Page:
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  Tonight At Noon - The Professor Tonight At Noon - by Lawson Primm

The Professor

Note: After a long absence, I am returning to Vintage Vinyl on line with further musings on one of my favorite activities; listening to music and in particular my love of listening to jazz and rhythm and blues. I keep reading the obits from the New York Times daily to check out who in the world of jazz has passed. It seems that the masters both known and obscure, from the 50s and 60s are leaving us at a fast clip And they are not being replaced. To paraphrase veteran jazz producer and hip label honcho Joel Dorn, “you had better catch these cats now when they come to your town, because you might not have the opportunity to do so again”.

In fact just last week we lost the great Los Angeles based tenor man Teddy Edwards and in the last year we lost Ray Brown, Sir Roland Hanna, JJ Johnson, Rosemary Clooney and Mongo Santamaria to name just a few that come to mind. So, over the course of the summer, I plan to introduce you to or reintroduce you to a few living giants among us who have not received the recognition they deserve. Check em out when they hit the clubs or summer festivals. And buy their music. You will be glad you did.

Jimmy Heath began his career in the late 40s, transition years in jazz from swing to bebop. Influenced by Charlie Parker, Coleman Hawkins, Lester Young and John Coltrane, Heath has recorded prolifically for several labels over the last few decades as a leader of his own units (Quartets to Big Bands) and has written several standards including “Gingerbread Boy” and “C.T.A”. He has also recorded since the mid 70s with his siblings, Percy and Albert “Tootie” Heath as the Heath Brothers. He just retired as a professor at The Aaron Copeland School of Music of Queens College after ten years, and is active in The New York scene. And yet, many have not been exposed to his artistry because 77 year old musicians are just not featured on corporate radio these days nor are they visible to even staunch jazz fans because they rarely leave New York.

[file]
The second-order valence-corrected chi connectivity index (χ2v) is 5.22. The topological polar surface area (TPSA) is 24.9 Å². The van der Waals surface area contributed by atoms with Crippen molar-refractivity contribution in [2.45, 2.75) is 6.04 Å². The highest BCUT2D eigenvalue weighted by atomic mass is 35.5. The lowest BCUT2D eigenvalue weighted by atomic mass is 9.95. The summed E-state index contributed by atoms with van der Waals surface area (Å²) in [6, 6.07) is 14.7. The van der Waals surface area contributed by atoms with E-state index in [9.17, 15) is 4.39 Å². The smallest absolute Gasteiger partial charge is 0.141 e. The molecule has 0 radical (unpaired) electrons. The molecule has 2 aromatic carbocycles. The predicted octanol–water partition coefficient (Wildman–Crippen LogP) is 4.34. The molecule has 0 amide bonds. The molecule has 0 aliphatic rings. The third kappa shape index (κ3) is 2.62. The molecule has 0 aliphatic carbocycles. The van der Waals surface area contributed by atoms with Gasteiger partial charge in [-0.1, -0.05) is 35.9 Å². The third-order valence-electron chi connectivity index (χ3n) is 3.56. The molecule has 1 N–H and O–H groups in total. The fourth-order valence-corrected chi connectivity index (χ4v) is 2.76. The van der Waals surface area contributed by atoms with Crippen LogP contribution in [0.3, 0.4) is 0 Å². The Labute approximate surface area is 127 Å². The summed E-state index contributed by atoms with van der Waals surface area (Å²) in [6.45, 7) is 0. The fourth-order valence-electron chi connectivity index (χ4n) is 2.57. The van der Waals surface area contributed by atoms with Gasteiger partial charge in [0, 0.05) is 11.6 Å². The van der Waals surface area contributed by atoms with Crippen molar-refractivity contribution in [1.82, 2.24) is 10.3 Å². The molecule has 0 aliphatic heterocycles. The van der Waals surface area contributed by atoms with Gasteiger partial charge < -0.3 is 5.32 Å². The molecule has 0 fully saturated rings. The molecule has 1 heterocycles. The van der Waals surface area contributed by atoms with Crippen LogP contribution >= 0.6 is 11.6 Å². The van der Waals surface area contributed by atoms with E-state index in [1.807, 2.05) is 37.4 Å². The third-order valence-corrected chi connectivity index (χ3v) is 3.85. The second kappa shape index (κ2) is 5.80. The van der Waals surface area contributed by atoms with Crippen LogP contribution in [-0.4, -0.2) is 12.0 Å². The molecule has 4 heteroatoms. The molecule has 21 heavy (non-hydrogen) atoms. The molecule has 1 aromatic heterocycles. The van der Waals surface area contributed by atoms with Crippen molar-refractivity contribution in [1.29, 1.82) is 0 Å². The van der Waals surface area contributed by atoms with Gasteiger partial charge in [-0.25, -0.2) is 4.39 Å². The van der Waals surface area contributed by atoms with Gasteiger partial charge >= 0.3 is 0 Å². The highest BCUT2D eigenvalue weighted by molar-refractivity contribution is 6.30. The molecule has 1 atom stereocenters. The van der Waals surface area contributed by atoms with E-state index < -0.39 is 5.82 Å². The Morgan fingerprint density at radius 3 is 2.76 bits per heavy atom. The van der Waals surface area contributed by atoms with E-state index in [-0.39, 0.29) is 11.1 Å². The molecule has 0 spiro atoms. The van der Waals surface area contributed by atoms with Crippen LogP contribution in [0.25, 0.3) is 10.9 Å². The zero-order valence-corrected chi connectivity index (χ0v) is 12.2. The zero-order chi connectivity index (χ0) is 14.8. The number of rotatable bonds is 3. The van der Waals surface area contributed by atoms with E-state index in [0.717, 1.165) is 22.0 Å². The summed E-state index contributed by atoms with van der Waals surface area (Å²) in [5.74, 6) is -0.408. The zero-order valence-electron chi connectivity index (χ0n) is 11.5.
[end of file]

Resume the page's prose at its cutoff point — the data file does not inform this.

The best of Heath’s small group recordings for Landmark in the 70s and 80s were recently compiled by Dorn and his son Adam and reissued by the now defunct 32 Jazz as The Professor. Heath is featured on the 8 tracks as a triple threat blowing eloquent and inventive on the tenor, alto and soprano saxophones. His quintets and sextets on the disc include the late great Tommy Flanagan, the brilliant Stanley Cowell and Larry Willis on Piano; Billy Higgins, Al Foster and Akira Tana on drums; Rufus Reid, Stafford Jones and Sam Jones on bass; and Pat Martino and long-time associate Tony Purone on guitar. Heath employs a lot of harmonic imagination throughout and while you clearly hear Parker in his playing, you are also struck by the individuality of his playing; warm, soulful and less crowded. The tunes, a heady mix of originals, (Heath’s masterpiece, the majestic, The Time and the Place) and standards (a languidly sensual reading of Duke’s Sophisticated Lady) showcase the vibrancy, and empathy the players have for one another. This is small group jazz of the highest order.

The Heath Brothers - Percy of MJQ fame, Albert and Jimmy are jazz royalty in every sense of the word. On Jazz Family, their second reunion release on Concord from 1998, the brothers perform mid - tempo chamber jazz that provides ample room for extended solos from each of them. And their excellent supporting cast including Joe Wilder and Earl Gardner on trumpet and flugelhorn, Purone on guitar and Jeb Patton, a former student of Heath’s and Sir Roland Hanna at Queens College on piano provide solid backing. As stated in Gene Seymour’s liner notes, “these guys dive into a state of profound relaxation that’s highly contagious to those in the studio.” The music has a hypnotic effect that is a result of Jimmy’s intricate arrangements and the evocative brass choir employed throughout the recording. Percy Heath who typically performed in a supporting role in The MJQ is front and center here and solos beautifully on Jazz cello on “I’m Lost”. Before The Marsalis family there were the Heath Brothers and on Jazz Family they are a joy to listen to time and again.

It has been said that Jimmy’s students raved about what a mind opening experience it was studying with him. Jimmy Heath gives listeners that same opportunity with these beautiful records.
   

 

 

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